What have I learned from observing and developing materials and textiles?
- The importance of tone, value and saturation in conveying a likeness, or an altered version of a subject.
- The importance of lighting on colour perception.
increased confidence in selecting colours from subjects
- The value of imposing constraints when selecting a palette to work from, lending a particular mood/feeling/cohesive look to a piece.
- Adding proportion and texture to a colour palette with linear media, and how choice and placement of colour can enliven a palette.
- The usefulness (and limitations) of using software to alter, or select a palette, from an image.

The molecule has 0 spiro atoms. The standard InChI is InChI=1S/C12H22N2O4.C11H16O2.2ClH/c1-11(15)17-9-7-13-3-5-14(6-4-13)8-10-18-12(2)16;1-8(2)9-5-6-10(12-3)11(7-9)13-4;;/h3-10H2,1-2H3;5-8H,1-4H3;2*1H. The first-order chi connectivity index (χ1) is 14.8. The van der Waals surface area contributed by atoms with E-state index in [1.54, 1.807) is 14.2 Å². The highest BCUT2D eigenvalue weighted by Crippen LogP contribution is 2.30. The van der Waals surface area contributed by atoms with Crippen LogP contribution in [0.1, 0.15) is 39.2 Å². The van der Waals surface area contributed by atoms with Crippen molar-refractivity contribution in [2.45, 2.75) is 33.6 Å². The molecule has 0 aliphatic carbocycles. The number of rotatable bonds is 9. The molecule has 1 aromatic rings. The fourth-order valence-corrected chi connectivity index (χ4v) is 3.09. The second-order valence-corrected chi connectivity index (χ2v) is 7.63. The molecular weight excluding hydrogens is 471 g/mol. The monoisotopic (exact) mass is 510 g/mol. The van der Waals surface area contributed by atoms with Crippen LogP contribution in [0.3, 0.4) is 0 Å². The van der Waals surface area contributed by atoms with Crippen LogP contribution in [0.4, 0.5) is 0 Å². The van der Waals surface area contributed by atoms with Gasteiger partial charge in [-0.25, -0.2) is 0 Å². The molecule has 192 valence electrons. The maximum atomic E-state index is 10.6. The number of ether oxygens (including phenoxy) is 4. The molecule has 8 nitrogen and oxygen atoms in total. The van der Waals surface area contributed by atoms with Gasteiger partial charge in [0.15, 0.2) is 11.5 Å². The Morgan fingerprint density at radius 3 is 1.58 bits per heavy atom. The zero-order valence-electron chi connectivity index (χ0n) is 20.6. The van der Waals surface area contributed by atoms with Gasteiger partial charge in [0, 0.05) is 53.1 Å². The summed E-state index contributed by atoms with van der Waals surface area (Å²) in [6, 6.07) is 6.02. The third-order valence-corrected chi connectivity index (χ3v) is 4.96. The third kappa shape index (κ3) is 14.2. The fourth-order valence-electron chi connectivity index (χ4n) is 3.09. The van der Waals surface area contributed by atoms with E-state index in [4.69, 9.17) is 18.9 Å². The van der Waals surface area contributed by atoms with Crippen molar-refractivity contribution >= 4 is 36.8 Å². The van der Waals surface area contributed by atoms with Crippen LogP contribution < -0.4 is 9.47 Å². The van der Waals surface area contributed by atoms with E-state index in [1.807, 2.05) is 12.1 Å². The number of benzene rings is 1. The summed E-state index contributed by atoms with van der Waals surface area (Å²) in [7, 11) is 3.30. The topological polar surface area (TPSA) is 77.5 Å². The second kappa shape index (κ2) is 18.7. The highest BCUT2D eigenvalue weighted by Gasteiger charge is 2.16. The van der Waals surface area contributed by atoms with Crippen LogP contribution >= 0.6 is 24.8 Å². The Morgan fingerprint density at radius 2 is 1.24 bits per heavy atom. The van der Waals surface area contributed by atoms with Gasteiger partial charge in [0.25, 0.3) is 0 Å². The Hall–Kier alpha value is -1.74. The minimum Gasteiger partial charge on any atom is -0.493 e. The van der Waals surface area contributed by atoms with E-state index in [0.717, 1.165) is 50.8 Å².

- How to analyse and reproduce perceived colours in an image/composition using various media.
Strong points of my work
Accuracy of selected gouache palettes derived from textiles; the extended stripy textile in gouache; and some of the collage and yarn wrap work (as selected for the book). See also Summary of this article.
Weaker aspects of my work
General sloppiness, eg, with labelling, smudges on white card etc. Painted gouache was too stripy and not opaque. Numerous attempts to mix correct colours in gouache samples. Tendency to exaggerate colour saturation. Watercolour studies of glass composition showed a lot of mixing between the stripes of colour.
Working in gouache for the first time, producing opaque, flat colour was a challenge. The yarn wraps were a new exercise for me. I found them useful in representing colour, proportion and texture.
Potential work in future based on this project
I have started to analyse some of my ‘images for inspiration’ to generate colour palettes for translation into paint and textiles. I am working on an image of fishing crates on a harbour wall to be turned into an abstracted image.